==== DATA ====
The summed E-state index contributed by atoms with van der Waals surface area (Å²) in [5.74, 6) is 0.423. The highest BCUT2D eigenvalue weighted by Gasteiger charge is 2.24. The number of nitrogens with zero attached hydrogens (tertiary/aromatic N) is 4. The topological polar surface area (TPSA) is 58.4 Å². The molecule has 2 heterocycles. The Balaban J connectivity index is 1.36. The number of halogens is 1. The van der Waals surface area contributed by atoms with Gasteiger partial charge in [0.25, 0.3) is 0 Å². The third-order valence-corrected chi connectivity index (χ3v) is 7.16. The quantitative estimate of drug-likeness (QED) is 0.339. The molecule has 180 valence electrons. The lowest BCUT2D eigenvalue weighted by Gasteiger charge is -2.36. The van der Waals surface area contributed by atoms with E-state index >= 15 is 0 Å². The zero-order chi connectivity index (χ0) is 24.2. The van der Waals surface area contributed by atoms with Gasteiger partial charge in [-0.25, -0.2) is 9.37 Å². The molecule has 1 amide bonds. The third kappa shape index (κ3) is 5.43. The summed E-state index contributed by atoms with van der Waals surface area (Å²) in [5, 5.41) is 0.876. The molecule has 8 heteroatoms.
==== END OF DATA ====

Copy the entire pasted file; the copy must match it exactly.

The summed E-state index contributed by atoms with van der Waals surface area (Å²) in [5.74, 6) is 0.423. The highest BCUT2D eigenvalue weighted by Gasteiger charge is 2.24. The number of nitrogens with zero attached hydrogens (tertiary/aromatic N) is 4. The topological polar surface area (TPSA) is 58.4 Å². The molecule has 2 heterocycles. The Balaban J connectivity index is 1.36. The number of halogens is 1. The van der Waals surface area contributed by atoms with Gasteiger partial charge in [0.25, 0.3) is 0 Å². The third-order valence-corrected chi connectivity index (χ3v) is 7.16. The quantitative estimate of drug-likeness (QED) is 0.339. The molecule has 180 valence electrons. The lowest BCUT2D eigenvalue weighted by Gasteiger charge is -2.36. The van der Waals surface area contributed by atoms with E-state index >= 15 is 0 Å². The zero-order chi connectivity index (χ0) is 24.2. The van der Waals surface area contributed by atoms with Gasteiger partial charge in [-0.25, -0.2) is 9.37 Å². The molecule has 1 amide bonds. The third kappa shape index (κ3) is 5.43. The summed E-state index contributed by atoms with van der Waals surface area (Å²) in [5, 5.41) is 0.876. The molecule has 8 heteroatoms.